The World Health Organization defines "Health" as balance between physical, mental and social being. Birkat Ha-Mazon reminds us of the need to pay attention to, and strike a balance between, each one of these aspects of our health. Birkat Ha-Mazon is a social activity, as it is often said as the conclusion of a communal meal. Focusing on the text can lead to heightened cognitive awareness of, and encounter with, challenging issues affecting Jews and people in general. Here, I wish to look at the role that Birkat Ha-Mazon can play as a focal point in thinking about the physical impact of food on our bodies, or in other words, for nutrition education.
According to Genesis 1:26, humans are created “b’tzelem Elohim,” in the image of God. Although the interpretations of this are manifold, one generally accepted implication is that any form of self-harm violates Jewish law as it is a desecration of the Divine image. The extent to which this principle is applied varies: Some communities forbid body-piercing based on this idea, while others will not smoke cigarettes. Arguably, a concern for proper diet and exercise should be considered a Jewish obligation.
Birkat Ha-Mazon is a mandatory pause at the conclusion of a meal. We can use this time to make a connection between the food we have eaten and the nourishment it has provided us. This is also an opportunity for us to reflect upon the choices we have made with the foods we have eaten. One might ask oneself questions along the lines of: Did I waste food? Did I overeat? Was the food grown (or raised) in a manner that fits with my ethics? How did this food get from its point of origin to me? How did the choices I made affect other people’s lives?
Thursday, August 21, 2014
Continuing to mine my master's thesis on Birkat Ha-Mazon, the grace after meals, as we build up to the shmita year, this week I share with you the section on using the prayer as an opportunity to focus on proper nutrition. I won't overstate the analogy, but I believe that just as saying this prayer can be a time for personal and communal reflection on issues relating to food, diet and nutrition, so too can we look at the coming year as a chance to rethink and renew our approaches to these topics. The thesis in its entirety can be found online at the Lookstein Center for Jewish Education. The full text of this section is after the jump.
Thursday, August 07, 2014
As some of you will recall, my master's thesis as a student at Davidson School of Education (15 years ago!) was on Birkat Ha-Mazon, the grace after meals. As we round the corner into a shmita year, I thought I'd take this opportunity to share with you a section of that work. The thesis in its entirety can be found online at the Lookstein Center for Jewish Education. The full text of this section be found after the jump.
A concern for food appears at the very beginning of the Bible. Sustenance for human beings, and for all creatures, is viewed as an intrinsic component of the Divine plan of creation. In God’s first address to humanity, in the first chapter of Genesis, God instructs the humans that they may eat from every plant on the ground and every fruit of the tree (Gen. 1:29). Shortly thereafter, this is qualified with the prohibition against eating from the tree of knowledge of good and evil (Gen. 2:17). Just as babies receive nourishment while in the womb, in the “perfect” paradise of the Garden of Eden, food is provided for humans without any effort on their part.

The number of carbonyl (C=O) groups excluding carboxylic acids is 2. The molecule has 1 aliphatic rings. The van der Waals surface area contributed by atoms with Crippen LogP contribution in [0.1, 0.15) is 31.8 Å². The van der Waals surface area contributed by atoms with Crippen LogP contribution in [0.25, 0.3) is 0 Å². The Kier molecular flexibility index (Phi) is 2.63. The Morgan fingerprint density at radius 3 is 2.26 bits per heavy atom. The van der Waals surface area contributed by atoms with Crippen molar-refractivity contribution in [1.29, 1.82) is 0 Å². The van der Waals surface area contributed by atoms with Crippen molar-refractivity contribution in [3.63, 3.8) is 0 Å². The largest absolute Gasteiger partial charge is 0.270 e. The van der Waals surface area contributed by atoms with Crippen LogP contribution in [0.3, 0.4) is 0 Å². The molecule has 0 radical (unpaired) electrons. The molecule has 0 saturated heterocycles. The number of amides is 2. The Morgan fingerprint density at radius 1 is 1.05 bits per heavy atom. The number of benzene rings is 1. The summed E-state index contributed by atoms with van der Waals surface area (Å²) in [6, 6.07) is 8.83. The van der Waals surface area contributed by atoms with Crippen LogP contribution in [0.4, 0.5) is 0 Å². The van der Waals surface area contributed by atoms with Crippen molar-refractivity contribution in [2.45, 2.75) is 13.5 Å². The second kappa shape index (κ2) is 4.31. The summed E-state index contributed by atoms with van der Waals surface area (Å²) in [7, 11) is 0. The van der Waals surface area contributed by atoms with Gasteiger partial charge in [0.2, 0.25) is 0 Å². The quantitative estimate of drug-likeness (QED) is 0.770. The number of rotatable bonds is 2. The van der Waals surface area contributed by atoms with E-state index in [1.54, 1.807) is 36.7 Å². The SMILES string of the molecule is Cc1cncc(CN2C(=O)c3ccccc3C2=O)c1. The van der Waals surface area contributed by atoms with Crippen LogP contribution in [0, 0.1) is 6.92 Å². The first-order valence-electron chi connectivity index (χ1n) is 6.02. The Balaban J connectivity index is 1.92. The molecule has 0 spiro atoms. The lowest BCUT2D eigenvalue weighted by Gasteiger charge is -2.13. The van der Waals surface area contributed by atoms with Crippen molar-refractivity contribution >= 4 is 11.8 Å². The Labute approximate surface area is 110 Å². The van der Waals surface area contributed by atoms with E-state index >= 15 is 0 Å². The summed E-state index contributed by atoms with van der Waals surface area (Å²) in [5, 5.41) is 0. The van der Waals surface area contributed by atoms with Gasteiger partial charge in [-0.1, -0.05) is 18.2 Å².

When the humans are expelled from Eden, a new stage in their relationship with food begins. Now, God admonishes Adam, only “by the sweat of your brow shall you get bread to eat” (Gen. 3:19). This is the first mention of bread in the Bible, which, in contrast to the fruit of the Garden of Eden, requires human labor. In the next chapter, perhaps in response to the anxiety provoked by the responsibility of providing food for oneself, Cain and Abel bring the first sacrificial offerings to God (Gen. 4:3-4). This offering can be seen as a petition, or as a thanksgiving, for successful harvests and healthy livestock.
Arthur Waskow writes of two ways by which the ancient Israelites sanctified the food they ate, which can be traced back to these first four chapters of Genesis. “One major approach they took to hallowing food was to set some aside as sacred, others as forbidden” (23). The prohibition against eating from the tree of knowledge can be seen as paradigmatic of this approach, later reflected in laws of Kashrut, tithing, fasts, Sabbatical years, and so on. The “other process for hallowing food was to take the products of the land to a single place, the Temple in Jerusalem, there to bring God near to them” (24). The offerings of Cain and Abel are the prototype for sacrificial worship, evinced in stories of Noah (Gen. 8:20), Abraham (Gen. 12:7) and so on, and which ultimately reaches its peak in the unified system of regulated sacrifices at the Temple in Jerusalem.
These two dimensions for the sanctification of food -- that of making distinctions between food which may and may not be eaten and that of consecrating food as an offering to God -- will be discussed in great detail in the upcoming sections. Here, I wish to emphasize that there is a third conception of the sanctification of food. The very act of eating, the turning of physical matter into energy, of the life-force in a plant or animal into one’s own life-force, is in itself a sacred activity.